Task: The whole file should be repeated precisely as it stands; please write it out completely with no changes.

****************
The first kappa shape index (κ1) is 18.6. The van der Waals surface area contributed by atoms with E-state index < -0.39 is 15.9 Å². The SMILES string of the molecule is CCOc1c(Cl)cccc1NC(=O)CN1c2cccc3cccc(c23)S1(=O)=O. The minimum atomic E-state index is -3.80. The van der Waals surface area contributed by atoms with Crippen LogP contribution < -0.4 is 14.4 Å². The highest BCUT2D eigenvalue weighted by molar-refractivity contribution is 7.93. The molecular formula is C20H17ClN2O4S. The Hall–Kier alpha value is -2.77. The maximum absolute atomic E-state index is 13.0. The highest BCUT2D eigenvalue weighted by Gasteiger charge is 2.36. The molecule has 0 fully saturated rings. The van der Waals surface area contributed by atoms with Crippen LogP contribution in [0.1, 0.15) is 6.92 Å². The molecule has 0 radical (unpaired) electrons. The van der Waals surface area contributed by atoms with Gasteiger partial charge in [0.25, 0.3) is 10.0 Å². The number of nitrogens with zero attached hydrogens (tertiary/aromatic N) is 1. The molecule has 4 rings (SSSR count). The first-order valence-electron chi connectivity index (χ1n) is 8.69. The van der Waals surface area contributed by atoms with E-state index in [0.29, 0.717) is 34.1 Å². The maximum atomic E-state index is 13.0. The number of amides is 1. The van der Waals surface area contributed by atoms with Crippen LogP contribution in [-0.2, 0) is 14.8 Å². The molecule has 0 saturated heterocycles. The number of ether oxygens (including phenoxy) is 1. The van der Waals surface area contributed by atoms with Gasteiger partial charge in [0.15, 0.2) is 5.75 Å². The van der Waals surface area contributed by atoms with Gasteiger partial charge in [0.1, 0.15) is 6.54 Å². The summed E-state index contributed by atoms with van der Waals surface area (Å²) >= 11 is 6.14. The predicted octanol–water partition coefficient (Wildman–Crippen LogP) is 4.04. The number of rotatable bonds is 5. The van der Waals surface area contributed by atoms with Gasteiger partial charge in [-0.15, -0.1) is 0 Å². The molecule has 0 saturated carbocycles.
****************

The first kappa shape index (κ1) is 18.6. The van der Waals surface area contributed by atoms with E-state index < -0.39 is 15.9 Å². The SMILES string of the molecule is CCOc1c(Cl)cccc1NC(=O)CN1c2cccc3cccc(c23)S1(=O)=O. The minimum atomic E-state index is -3.80. The van der Waals surface area contributed by atoms with Crippen LogP contribution < -0.4 is 14.4 Å². The highest BCUT2D eigenvalue weighted by molar-refractivity contribution is 7.93. The molecular formula is C20H17ClN2O4S. The Hall–Kier alpha value is -2.77. The maximum absolute atomic E-state index is 13.0. The highest BCUT2D eigenvalue weighted by Gasteiger charge is 2.36. The molecule has 0 fully saturated rings. The van der Waals surface area contributed by atoms with Crippen LogP contribution in [0.1, 0.15) is 6.92 Å². The molecule has 0 radical (unpaired) electrons. The van der Waals surface area contributed by atoms with Gasteiger partial charge in [0.25, 0.3) is 10.0 Å². The number of nitrogens with zero attached hydrogens (tertiary/aromatic N) is 1. The molecule has 4 rings (SSSR count). The first-order valence-electron chi connectivity index (χ1n) is 8.69. The van der Waals surface area contributed by atoms with E-state index in [0.29, 0.717) is 34.1 Å². The maximum atomic E-state index is 13.0. The number of amides is 1. The van der Waals surface area contributed by atoms with Crippen LogP contribution in [-0.2, 0) is 14.8 Å². The molecule has 0 saturated heterocycles. The number of ether oxygens (including phenoxy) is 1. The van der Waals surface area contributed by atoms with Gasteiger partial charge in [0.15, 0.2) is 5.75 Å². The van der Waals surface area contributed by atoms with Gasteiger partial charge in [0.1, 0.15) is 6.54 Å². The summed E-state index contributed by atoms with van der Waals surface area (Å²) >= 11 is 6.14. The predicted octanol–water partition coefficient (Wildman–Crippen LogP) is 4.04. The number of rotatable bonds is 5. The van der Waals surface area contributed by atoms with Gasteiger partial charge in [-0.15, -0.1) is 0 Å². The molecule has 0 saturated carbocycles.